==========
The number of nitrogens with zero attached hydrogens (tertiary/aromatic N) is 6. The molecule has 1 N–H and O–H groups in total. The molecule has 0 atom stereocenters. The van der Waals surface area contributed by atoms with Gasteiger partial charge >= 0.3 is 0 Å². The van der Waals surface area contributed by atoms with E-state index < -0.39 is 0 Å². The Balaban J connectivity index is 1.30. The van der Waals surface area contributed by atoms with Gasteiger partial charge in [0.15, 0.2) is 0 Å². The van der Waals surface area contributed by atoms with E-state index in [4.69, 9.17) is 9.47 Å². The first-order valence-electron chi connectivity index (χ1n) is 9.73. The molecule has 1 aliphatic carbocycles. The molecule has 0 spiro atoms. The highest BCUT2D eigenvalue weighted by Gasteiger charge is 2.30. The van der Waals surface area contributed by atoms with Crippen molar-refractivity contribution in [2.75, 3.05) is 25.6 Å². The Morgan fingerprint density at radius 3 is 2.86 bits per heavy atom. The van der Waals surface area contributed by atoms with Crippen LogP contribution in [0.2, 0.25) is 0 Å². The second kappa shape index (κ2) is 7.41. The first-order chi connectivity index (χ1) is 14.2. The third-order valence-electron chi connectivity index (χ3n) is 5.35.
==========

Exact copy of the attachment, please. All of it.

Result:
The number of nitrogens with zero attached hydrogens (tertiary/aromatic N) is 6. The molecule has 1 N–H and O–H groups in total. The molecule has 0 atom stereocenters. The van der Waals surface area contributed by atoms with Gasteiger partial charge >= 0.3 is 0 Å². The van der Waals surface area contributed by atoms with E-state index < -0.39 is 0 Å². The Balaban J connectivity index is 1.30. The van der Waals surface area contributed by atoms with Gasteiger partial charge in [0.15, 0.2) is 0 Å². The van der Waals surface area contributed by atoms with E-state index in [4.69, 9.17) is 9.47 Å². The first-order valence-electron chi connectivity index (χ1n) is 9.73. The molecule has 1 aliphatic carbocycles. The molecule has 0 spiro atoms. The highest BCUT2D eigenvalue weighted by Gasteiger charge is 2.30. The van der Waals surface area contributed by atoms with Crippen molar-refractivity contribution in [2.75, 3.05) is 25.6 Å². The Morgan fingerprint density at radius 3 is 2.86 bits per heavy atom. The van der Waals surface area contributed by atoms with Crippen LogP contribution in [0.2, 0.25) is 0 Å². The second kappa shape index (κ2) is 7.41. The first-order chi connectivity index (χ1) is 14.2. The third-order valence-electron chi connectivity index (χ3n) is 5.35.